Sunday, April 20, 2014

[Live] Songs of Lily and Willy: an evening of erotic songs and stories

My beloved and one of her visiting singing friends were going to this event, which was part of the Five Lamps Festival. It was suggested that I could come to. Initially I thought this was crazy talk, but the event sounded so bizarre that I thought, what the hell, I am broadminded and willing to give anything a go. So I went. The venue (the In-spire Galerie on Lower Gardiner Street) was rather hard to find but I got there in the end.

The event was presented by a man and a woman, Andrew Ilsey and Fiona Dowling. She told the stories and he sang the songs (with Ms Dowling assisting on some of them). The stories varied between ones that were genuinely a bit saucy to ones that were more notable for having sexual content but being more based on humour or bizarre situations. Of the latter category there was an interesting tale of the Lakota Indians about the recurring legendary character Iktomi. In this one he finds himself in a village of women and has to teach them the arts of male-female copulation, but rather than being a tale of one man who can't believe his luck, the one-man-many-women situation leads to Iktomi fleeing lest the arduous women wear him out. Another French story featured a knight who, in an unlikely sequence of events, becomes able to talk to the vaginas of women (or any animal that has one) and have them answer him back. Apart from talking vaginas this story features almost no smutty content.

The songs were pretty much of the fnarr fnarr school of double or single entendre folk tunes. They feature many women having their meadows ploughed by obliging farm hands and so forth. The funniest was perhaps the first, because the singer kept forgetting his lines, just as it was reaching the saucy bits, making him a bit of a song tease. With the tunes generally I was curious as to whether any I recognised would show up, with the 'Bonny Black Hare' being an obvious candidate. In the end, the only song I knew was 'Gently Johnny', in the version set to music by Paul Giovanni in The Wicker Man.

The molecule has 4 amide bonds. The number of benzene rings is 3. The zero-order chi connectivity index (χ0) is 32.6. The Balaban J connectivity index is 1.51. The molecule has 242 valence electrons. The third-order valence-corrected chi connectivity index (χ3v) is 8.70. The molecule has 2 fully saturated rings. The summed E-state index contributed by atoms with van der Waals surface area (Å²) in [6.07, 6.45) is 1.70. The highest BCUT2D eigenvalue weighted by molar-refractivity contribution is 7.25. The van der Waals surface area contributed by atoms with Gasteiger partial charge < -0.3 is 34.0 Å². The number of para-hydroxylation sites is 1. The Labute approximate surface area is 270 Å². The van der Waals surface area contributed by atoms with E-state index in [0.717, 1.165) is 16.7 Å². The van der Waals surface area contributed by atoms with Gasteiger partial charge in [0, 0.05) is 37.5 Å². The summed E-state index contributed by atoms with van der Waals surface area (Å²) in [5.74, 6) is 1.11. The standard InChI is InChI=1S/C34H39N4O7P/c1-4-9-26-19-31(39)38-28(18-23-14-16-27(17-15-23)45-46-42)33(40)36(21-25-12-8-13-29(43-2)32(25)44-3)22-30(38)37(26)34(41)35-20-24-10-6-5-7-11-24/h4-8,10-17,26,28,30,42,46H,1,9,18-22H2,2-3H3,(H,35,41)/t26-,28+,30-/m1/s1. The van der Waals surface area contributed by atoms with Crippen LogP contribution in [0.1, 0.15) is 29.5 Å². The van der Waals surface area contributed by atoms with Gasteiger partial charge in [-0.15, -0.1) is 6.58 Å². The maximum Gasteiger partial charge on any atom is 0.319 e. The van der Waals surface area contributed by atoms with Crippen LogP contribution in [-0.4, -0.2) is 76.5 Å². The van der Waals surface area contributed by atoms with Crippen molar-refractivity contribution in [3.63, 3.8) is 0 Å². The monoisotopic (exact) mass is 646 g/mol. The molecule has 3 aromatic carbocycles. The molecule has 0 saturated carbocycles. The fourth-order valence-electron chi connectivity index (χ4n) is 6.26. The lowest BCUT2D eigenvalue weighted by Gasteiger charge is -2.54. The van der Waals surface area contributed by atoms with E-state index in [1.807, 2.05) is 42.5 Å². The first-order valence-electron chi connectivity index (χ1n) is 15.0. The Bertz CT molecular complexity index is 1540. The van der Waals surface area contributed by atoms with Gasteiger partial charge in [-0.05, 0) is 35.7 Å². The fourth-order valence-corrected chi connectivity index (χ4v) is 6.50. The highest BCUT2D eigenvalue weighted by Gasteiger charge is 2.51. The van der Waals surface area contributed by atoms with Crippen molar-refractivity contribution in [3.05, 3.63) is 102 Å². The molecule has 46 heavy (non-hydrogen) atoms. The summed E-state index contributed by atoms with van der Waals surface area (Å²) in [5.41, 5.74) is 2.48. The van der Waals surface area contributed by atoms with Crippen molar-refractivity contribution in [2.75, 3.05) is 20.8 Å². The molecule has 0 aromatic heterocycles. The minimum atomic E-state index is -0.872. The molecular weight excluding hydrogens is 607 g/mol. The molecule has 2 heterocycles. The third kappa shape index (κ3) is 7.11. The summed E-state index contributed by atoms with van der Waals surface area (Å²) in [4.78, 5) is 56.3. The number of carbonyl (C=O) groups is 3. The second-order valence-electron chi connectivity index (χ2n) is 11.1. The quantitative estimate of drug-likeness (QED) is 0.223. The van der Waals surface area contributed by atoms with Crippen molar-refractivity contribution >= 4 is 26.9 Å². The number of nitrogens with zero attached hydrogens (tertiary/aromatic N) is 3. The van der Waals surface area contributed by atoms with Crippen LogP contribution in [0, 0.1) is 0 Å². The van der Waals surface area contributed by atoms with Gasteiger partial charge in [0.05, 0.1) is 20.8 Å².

My overall view of this event - well it was a bit strange. The erotic is something we are conditioned to experience in private. Or perhaps in semi-private public spaces, like darkened cinemas. Society has something of a taboo against public sexual arousal, so at an event like this there is a strong social pressure to swim against the erotic tide of the performers' material and make it something that is interesting or amusing but as unerotic as possible. Which is kind of missing the point. Or maybe this dialectic is the point.

It turned out that there were a lot of my beloved's Georgian singing friends at this event. After it was over they milled around and I suddenly realised that they were about to have one of their impromptu "polyphonic sing-songs", which would leave me feeling like a bit of a spare wheel. So I made my excuses and left, walking home in the rain.


An inuit panda production

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